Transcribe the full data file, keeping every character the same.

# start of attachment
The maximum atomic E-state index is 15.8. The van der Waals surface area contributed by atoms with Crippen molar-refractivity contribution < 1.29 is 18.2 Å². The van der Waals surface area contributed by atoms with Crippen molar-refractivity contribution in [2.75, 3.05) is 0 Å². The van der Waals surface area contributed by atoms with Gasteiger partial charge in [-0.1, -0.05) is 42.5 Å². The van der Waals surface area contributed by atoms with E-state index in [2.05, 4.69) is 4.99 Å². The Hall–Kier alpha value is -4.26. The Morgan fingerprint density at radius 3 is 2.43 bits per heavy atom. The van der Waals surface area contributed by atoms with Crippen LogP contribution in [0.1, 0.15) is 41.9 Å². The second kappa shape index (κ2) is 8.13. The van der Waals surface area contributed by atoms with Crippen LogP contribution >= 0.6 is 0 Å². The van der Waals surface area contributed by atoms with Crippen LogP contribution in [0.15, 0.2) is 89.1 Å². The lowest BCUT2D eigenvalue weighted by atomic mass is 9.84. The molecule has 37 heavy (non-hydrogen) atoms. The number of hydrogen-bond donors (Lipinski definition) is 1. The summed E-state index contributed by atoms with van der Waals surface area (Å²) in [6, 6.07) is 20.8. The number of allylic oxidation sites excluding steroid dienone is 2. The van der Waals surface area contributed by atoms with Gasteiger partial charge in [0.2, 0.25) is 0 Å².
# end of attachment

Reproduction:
The maximum atomic E-state index is 15.8. The van der Waals surface area contributed by atoms with Crippen molar-refractivity contribution < 1.29 is 18.2 Å². The van der Waals surface area contributed by atoms with Crippen molar-refractivity contribution in [2.75, 3.05) is 0 Å². The van der Waals surface area contributed by atoms with Gasteiger partial charge in [-0.1, -0.05) is 42.5 Å². The van der Waals surface area contributed by atoms with E-state index in [2.05, 4.69) is 4.99 Å². The Hall–Kier alpha value is -4.26. The Morgan fingerprint density at radius 3 is 2.43 bits per heavy atom. The van der Waals surface area contributed by atoms with Crippen LogP contribution in [0.1, 0.15) is 41.9 Å². The second kappa shape index (κ2) is 8.13. The van der Waals surface area contributed by atoms with Crippen LogP contribution >= 0.6 is 0 Å². The van der Waals surface area contributed by atoms with Crippen LogP contribution in [0.15, 0.2) is 89.1 Å². The lowest BCUT2D eigenvalue weighted by atomic mass is 9.84. The molecule has 37 heavy (non-hydrogen) atoms. The number of hydrogen-bond donors (Lipinski definition) is 1. The summed E-state index contributed by atoms with van der Waals surface area (Å²) in [6, 6.07) is 20.8. The number of allylic oxidation sites excluding steroid dienone is 2. The van der Waals surface area contributed by atoms with Gasteiger partial charge in [0.2, 0.25) is 0 Å².